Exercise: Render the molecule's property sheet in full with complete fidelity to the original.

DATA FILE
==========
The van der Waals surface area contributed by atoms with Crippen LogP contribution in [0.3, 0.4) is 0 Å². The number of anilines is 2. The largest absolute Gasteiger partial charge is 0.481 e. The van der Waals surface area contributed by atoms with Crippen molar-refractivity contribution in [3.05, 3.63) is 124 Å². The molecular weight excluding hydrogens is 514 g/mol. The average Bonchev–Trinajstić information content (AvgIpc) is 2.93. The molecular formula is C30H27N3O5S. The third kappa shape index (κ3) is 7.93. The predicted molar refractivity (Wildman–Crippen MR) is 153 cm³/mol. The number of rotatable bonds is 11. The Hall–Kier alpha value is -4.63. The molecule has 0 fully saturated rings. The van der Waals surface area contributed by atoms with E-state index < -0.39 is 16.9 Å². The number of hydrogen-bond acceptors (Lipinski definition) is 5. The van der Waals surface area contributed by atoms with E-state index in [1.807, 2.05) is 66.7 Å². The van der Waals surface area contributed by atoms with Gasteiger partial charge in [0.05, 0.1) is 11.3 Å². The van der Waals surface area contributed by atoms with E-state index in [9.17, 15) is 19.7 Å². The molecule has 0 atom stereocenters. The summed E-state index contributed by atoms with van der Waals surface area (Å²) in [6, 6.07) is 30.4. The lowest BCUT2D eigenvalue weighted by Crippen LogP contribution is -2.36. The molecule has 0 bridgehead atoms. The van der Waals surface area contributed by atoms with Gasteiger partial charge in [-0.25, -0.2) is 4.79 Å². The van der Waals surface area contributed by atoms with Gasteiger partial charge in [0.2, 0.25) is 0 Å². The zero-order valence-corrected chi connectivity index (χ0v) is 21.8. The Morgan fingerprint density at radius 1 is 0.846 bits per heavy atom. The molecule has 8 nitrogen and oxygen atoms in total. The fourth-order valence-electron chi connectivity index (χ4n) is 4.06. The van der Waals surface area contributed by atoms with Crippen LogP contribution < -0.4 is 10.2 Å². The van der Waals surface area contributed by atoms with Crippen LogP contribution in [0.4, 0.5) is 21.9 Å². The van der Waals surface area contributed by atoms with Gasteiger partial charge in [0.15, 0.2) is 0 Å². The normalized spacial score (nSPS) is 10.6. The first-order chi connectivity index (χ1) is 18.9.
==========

The van der Waals surface area contributed by atoms with Crippen LogP contribution in [0.3, 0.4) is 0 Å². The number of anilines is 2. The largest absolute Gasteiger partial charge is 0.481 e. The van der Waals surface area contributed by atoms with Crippen molar-refractivity contribution in [3.05, 3.63) is 124 Å². The molecular weight excluding hydrogens is 514 g/mol. The average Bonchev–Trinajstić information content (AvgIpc) is 2.93. The molecular formula is C30H27N3O5S. The third kappa shape index (κ3) is 7.93. The predicted molar refractivity (Wildman–Crippen MR) is 153 cm³/mol. The number of rotatable bonds is 11. The Hall–Kier alpha value is -4.63. The molecule has 0 fully saturated rings. The van der Waals surface area contributed by atoms with E-state index < -0.39 is 16.9 Å². The number of hydrogen-bond acceptors (Lipinski definition) is 5. The van der Waals surface area contributed by atoms with E-state index in [1.807, 2.05) is 66.7 Å². The van der Waals surface area contributed by atoms with Gasteiger partial charge in [0.05, 0.1) is 11.3 Å². The van der Waals surface area contributed by atoms with E-state index in [9.17, 15) is 19.7 Å². The molecule has 0 atom stereocenters. The summed E-state index contributed by atoms with van der Waals surface area (Å²) in [6, 6.07) is 30.4. The lowest BCUT2D eigenvalue weighted by Crippen LogP contribution is -2.36. The molecule has 0 bridgehead atoms. The van der Waals surface area contributed by atoms with Gasteiger partial charge in [-0.25, -0.2) is 4.79 Å². The van der Waals surface area contributed by atoms with Gasteiger partial charge in [0.2, 0.25) is 0 Å². The zero-order valence-corrected chi connectivity index (χ0v) is 21.8. The Morgan fingerprint density at radius 1 is 0.846 bits per heavy atom. The molecule has 8 nitrogen and oxygen atoms in total. The fourth-order valence-electron chi connectivity index (χ4n) is 4.06. The van der Waals surface area contributed by atoms with Crippen LogP contribution < -0.4 is 10.2 Å². The van der Waals surface area contributed by atoms with Crippen LogP contribution in [0.4, 0.5) is 21.9 Å². The van der Waals surface area contributed by atoms with Gasteiger partial charge in [0.15, 0.2) is 0 Å². The normalized spacial score (nSPS) is 10.6. The first-order chi connectivity index (χ1) is 18.9.